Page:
NEW YORK – Six could be seen peering out from a chain drug store on Broadway. One protruded awkwardly from the awning of a fast-food restaurant. A supersized, domed version hovered like a flying saucer outside Columbia University (search).
All were surveillance cameras and — to the dismay of civil libertarians and with the approval of law enforcement — they've been multiplying at a dizzying rate all over Manhattan (search).
"As many as we find, we miss so many more," Alex Stone-Tharp, 21, said on a recent afternoon while combing the streets, clipboard in hand, counting cameras in the scorching heat.
A student at Sarah Lawrence, Stone-Tharp is among a dozen college interns enlisted by the New York Civil Liberties Union (search) to bolster their side of a simmering debate over whether surveillance cameras wrongly encroach on privacy, or effectively combat crime and even terrorism — as in the London bombings investigation, when the cameras were used to identify the bombers.
The interns have spent the summer stalking Big Brother — collecting data for an upcoming NYCLU report on the proliferation of cameras trained on streets, sidewalks and other public spaces.
At last count in 1998, the organization found 2,397 cameras used by a wide variety of private businesses and government agencies throughout Manhattan. This time, after canvassing less than a quarter of the borough, the interns so far have spotted more than 4,000.
The preliminary total "only provides a glimpse of the magnitude of the problem," said NYCLU Executive Director Donna Lieberman. "Nobody has a clue how many there really are."
But aside from sheer numbers, the NYCLU says it's concerned about the increasing use of newer, more powerful digital cameras that — unlike boxy older models — can be controlled remotely and store more images.
The group expects to eventually publicize its findings to convince the public that the cameras should be regulated to preserve privacy and guard against abuses like racial profiling and voyeurism. Privacy advocates have cited a case earlier this year in which a police videotape that captured a suicide at a Bronx housing development later turned up on a pornographic Web site.
The NYCLU plans to post an interactive map on its Web site pinpointing the location of each surveillance camera, and it may include a feature for the camera-shy that would highlight the least-surveilled route between two points.
But the map could be obsolete on arrival.
The Metropolitan Transportation Authority (search) plans to spend up to $250 million to install new surveillance cameras in the city's vast subway system. The New York Police Department (search) also has requested funding for about 400 digital video cameras to help combat robberies and burglaries in busy commercial districts.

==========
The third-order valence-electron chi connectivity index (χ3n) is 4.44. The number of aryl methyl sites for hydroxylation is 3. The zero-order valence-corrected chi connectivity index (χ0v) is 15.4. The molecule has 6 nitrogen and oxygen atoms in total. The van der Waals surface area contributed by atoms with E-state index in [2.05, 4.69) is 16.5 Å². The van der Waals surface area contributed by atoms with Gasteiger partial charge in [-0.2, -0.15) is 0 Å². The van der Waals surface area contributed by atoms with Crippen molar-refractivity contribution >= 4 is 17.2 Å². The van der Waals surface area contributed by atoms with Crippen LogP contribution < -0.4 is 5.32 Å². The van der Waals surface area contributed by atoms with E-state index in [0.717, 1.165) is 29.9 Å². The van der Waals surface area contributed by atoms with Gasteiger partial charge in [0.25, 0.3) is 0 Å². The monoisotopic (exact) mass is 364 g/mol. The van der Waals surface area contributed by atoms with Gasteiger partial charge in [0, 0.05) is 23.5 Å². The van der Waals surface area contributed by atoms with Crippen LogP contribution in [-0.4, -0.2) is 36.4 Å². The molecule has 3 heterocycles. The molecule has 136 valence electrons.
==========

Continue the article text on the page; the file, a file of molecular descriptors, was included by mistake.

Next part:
Police officers already watch live feeds from hundreds of cameras in city housing projects throughout the five boroughs, where "they are a proven deterrent," NYPD spokesman Paul Browne said.
NYPD detectives also regularly rely on private security cameras to help solve crimes. After makeshift grenades exploded outside the British consulate in midtown Manhattan on May 5, they studied scores of videotape and concluded that a still-unidentified cyclist likely tossed the devices before fleeing.
In London (search), British police used videotape from some of their Underground system's 6,000 cameras to help identify the suicide bombers on July 7 and the suspects in a failed attack on July 21.
Elsewhere, Chicago (search) recently spent roughly $5 million on a 2,000-camera system, which has been credited for reducing crime to its lowest point in some 40 years. In Washington, D.C. (search), Homeland Security officials have announced plans to spend $9.8 million for surveillance cameras and sensors on a rail line near the Capitol. And in Philadelphia (search), where the city has increasingly relied on video surveillance, cameras caught a murder and ultimately led to the capture of a suspect.
The NYCLU's Lieberman concedes the cameras can help solve crimes. But she claims there's no proof that they deter terrorism or more mundane crime, and some critics say it just pushes crime to where the cameras aren't.
"No one's saying there should be no video cameras, but let's not look at them as a quick fix," she said.
Whether the cameras threaten or protect society, the interns have encountered hurdles in their counting.
At one point, uniformed officers outside the Federal Reserve Bank (search) demanded identification and warned, "if the information we had fell into the hands of terrorists, it would be a problem," said Peter Pantelis, 20, a student at the University of Pennsylvania (search).
Susanna Groves, 19, of the University of Michigan (search), recalled finding herself staring up an ornate streetlight, convinced a hidden camera was snapping pictures of her.
"I know I'm getting paranoid," she said. "But I also know there are a lot of cameras out there."